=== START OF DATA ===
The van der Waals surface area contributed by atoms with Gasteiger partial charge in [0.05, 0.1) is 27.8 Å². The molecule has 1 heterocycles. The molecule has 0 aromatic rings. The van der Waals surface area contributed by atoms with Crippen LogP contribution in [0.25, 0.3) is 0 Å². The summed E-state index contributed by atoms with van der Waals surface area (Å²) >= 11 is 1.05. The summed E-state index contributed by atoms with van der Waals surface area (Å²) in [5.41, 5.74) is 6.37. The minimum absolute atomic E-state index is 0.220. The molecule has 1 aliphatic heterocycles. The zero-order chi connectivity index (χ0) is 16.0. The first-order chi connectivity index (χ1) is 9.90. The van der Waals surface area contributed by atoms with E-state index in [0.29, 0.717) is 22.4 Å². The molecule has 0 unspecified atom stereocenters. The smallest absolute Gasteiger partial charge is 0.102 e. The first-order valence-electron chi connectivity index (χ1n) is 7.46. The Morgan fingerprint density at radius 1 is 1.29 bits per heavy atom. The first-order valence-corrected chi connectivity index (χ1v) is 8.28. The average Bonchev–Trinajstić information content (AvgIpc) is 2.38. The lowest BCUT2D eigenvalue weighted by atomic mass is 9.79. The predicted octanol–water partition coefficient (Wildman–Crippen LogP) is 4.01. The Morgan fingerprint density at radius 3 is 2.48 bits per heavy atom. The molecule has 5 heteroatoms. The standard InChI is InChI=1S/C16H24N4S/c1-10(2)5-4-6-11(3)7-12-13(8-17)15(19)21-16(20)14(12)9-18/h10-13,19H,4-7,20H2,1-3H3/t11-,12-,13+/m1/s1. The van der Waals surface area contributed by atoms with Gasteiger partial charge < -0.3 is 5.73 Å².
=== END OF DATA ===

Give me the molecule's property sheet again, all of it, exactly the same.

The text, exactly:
The van der Waals surface area contributed by atoms with Gasteiger partial charge in [0.05, 0.1) is 27.8 Å². The molecule has 1 heterocycles. The molecule has 0 aromatic rings. The van der Waals surface area contributed by atoms with Crippen LogP contribution in [0.25, 0.3) is 0 Å². The summed E-state index contributed by atoms with van der Waals surface area (Å²) >= 11 is 1.05. The summed E-state index contributed by atoms with van der Waals surface area (Å²) in [5.41, 5.74) is 6.37. The minimum absolute atomic E-state index is 0.220. The molecule has 1 aliphatic heterocycles. The zero-order chi connectivity index (χ0) is 16.0. The first-order chi connectivity index (χ1) is 9.90. The van der Waals surface area contributed by atoms with E-state index in [0.29, 0.717) is 22.4 Å². The molecule has 0 unspecified atom stereocenters. The smallest absolute Gasteiger partial charge is 0.102 e. The first-order valence-electron chi connectivity index (χ1n) is 7.46. The Morgan fingerprint density at radius 1 is 1.29 bits per heavy atom. The first-order valence-corrected chi connectivity index (χ1v) is 8.28. The average Bonchev–Trinajstić information content (AvgIpc) is 2.38. The lowest BCUT2D eigenvalue weighted by atomic mass is 9.79. The predicted octanol–water partition coefficient (Wildman–Crippen LogP) is 4.01. The Morgan fingerprint density at radius 3 is 2.48 bits per heavy atom. The molecule has 5 heteroatoms. The standard InChI is InChI=1S/C16H24N4S/c1-10(2)5-4-6-11(3)7-12-13(8-17)15(19)21-16(20)14(12)9-18/h10-13,19H,4-7,20H2,1-3H3/t11-,12-,13+/m1/s1. The van der Waals surface area contributed by atoms with Gasteiger partial charge < -0.3 is 5.73 Å².